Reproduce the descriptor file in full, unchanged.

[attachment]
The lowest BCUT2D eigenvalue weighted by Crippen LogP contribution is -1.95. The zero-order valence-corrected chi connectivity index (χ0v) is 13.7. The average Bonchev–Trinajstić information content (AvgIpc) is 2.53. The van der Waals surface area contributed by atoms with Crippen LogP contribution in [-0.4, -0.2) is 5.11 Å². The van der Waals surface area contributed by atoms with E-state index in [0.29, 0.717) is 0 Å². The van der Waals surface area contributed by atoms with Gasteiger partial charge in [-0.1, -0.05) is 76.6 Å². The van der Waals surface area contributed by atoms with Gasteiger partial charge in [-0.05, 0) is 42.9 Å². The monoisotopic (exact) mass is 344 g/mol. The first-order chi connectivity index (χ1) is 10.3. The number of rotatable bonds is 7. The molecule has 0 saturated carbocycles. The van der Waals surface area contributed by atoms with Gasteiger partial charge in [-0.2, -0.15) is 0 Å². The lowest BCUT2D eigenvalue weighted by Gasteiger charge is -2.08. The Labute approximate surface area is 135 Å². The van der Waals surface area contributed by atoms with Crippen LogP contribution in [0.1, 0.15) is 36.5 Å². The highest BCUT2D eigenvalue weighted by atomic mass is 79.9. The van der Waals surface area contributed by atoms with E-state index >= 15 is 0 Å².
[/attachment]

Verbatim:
The lowest BCUT2D eigenvalue weighted by Crippen LogP contribution is -1.95. The zero-order valence-corrected chi connectivity index (χ0v) is 13.7. The average Bonchev–Trinajstić information content (AvgIpc) is 2.53. The van der Waals surface area contributed by atoms with Crippen LogP contribution in [-0.4, -0.2) is 5.11 Å². The van der Waals surface area contributed by atoms with E-state index in [0.29, 0.717) is 0 Å². The van der Waals surface area contributed by atoms with Gasteiger partial charge in [-0.1, -0.05) is 76.6 Å². The van der Waals surface area contributed by atoms with Gasteiger partial charge in [-0.05, 0) is 42.9 Å². The monoisotopic (exact) mass is 344 g/mol. The first-order chi connectivity index (χ1) is 10.3. The number of rotatable bonds is 7. The molecule has 0 saturated carbocycles. The van der Waals surface area contributed by atoms with Gasteiger partial charge in [-0.2, -0.15) is 0 Å². The lowest BCUT2D eigenvalue weighted by Gasteiger charge is -2.08. The Labute approximate surface area is 135 Å². The van der Waals surface area contributed by atoms with Crippen LogP contribution in [0.1, 0.15) is 36.5 Å². The highest BCUT2D eigenvalue weighted by atomic mass is 79.9. The van der Waals surface area contributed by atoms with E-state index >= 15 is 0 Å².